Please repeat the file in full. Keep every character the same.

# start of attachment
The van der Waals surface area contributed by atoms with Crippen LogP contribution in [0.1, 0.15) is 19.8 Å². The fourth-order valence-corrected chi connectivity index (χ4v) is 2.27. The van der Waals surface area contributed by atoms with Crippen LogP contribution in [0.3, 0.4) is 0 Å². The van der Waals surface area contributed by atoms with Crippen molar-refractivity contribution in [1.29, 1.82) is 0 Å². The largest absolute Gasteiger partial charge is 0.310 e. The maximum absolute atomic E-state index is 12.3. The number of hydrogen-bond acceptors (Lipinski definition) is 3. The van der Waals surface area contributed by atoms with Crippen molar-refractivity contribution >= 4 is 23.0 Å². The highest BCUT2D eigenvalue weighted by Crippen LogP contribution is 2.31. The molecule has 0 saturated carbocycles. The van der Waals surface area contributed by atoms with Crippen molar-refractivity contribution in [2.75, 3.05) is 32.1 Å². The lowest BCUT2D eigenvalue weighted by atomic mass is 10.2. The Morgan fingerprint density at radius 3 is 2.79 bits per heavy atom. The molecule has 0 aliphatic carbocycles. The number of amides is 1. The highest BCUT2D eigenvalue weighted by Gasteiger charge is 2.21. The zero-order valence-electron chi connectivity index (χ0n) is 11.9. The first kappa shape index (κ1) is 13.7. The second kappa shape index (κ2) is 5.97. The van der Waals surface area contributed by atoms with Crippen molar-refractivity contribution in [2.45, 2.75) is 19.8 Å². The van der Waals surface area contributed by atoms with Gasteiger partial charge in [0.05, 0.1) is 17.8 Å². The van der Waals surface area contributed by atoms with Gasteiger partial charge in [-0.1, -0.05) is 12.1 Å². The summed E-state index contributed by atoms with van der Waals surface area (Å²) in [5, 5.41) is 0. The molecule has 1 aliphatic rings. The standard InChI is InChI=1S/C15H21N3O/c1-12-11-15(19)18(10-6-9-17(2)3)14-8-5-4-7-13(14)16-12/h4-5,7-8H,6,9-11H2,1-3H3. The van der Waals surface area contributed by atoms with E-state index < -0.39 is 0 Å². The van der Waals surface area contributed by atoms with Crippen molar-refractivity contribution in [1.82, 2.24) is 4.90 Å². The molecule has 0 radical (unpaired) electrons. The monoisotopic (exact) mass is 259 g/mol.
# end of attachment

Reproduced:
The van der Waals surface area contributed by atoms with Crippen LogP contribution in [0.1, 0.15) is 19.8 Å². The fourth-order valence-corrected chi connectivity index (χ4v) is 2.27. The van der Waals surface area contributed by atoms with Crippen LogP contribution in [0.3, 0.4) is 0 Å². The van der Waals surface area contributed by atoms with Crippen molar-refractivity contribution in [1.29, 1.82) is 0 Å². The largest absolute Gasteiger partial charge is 0.310 e. The maximum absolute atomic E-state index is 12.3. The number of hydrogen-bond acceptors (Lipinski definition) is 3. The van der Waals surface area contributed by atoms with Crippen molar-refractivity contribution >= 4 is 23.0 Å². The highest BCUT2D eigenvalue weighted by Crippen LogP contribution is 2.31. The molecule has 0 saturated carbocycles. The van der Waals surface area contributed by atoms with Crippen molar-refractivity contribution in [2.75, 3.05) is 32.1 Å². The lowest BCUT2D eigenvalue weighted by atomic mass is 10.2. The Morgan fingerprint density at radius 3 is 2.79 bits per heavy atom. The molecule has 0 aliphatic carbocycles. The number of amides is 1. The highest BCUT2D eigenvalue weighted by Gasteiger charge is 2.21. The zero-order valence-electron chi connectivity index (χ0n) is 11.9. The first kappa shape index (κ1) is 13.7. The second kappa shape index (κ2) is 5.97. The van der Waals surface area contributed by atoms with Crippen molar-refractivity contribution in [2.45, 2.75) is 19.8 Å². The van der Waals surface area contributed by atoms with Gasteiger partial charge in [0.05, 0.1) is 17.8 Å². The van der Waals surface area contributed by atoms with Gasteiger partial charge in [-0.1, -0.05) is 12.1 Å². The summed E-state index contributed by atoms with van der Waals surface area (Å²) in [5, 5.41) is 0. The molecule has 1 aliphatic rings. The standard InChI is InChI=1S/C15H21N3O/c1-12-11-15(19)18(10-6-9-17(2)3)14-8-5-4-7-13(14)16-12/h4-5,7-8H,6,9-11H2,1-3H3. The van der Waals surface area contributed by atoms with E-state index < -0.39 is 0 Å². The van der Waals surface area contributed by atoms with Crippen molar-refractivity contribution in [1.82, 2.24) is 4.90 Å². The molecule has 0 radical (unpaired) electrons. The monoisotopic (exact) mass is 259 g/mol.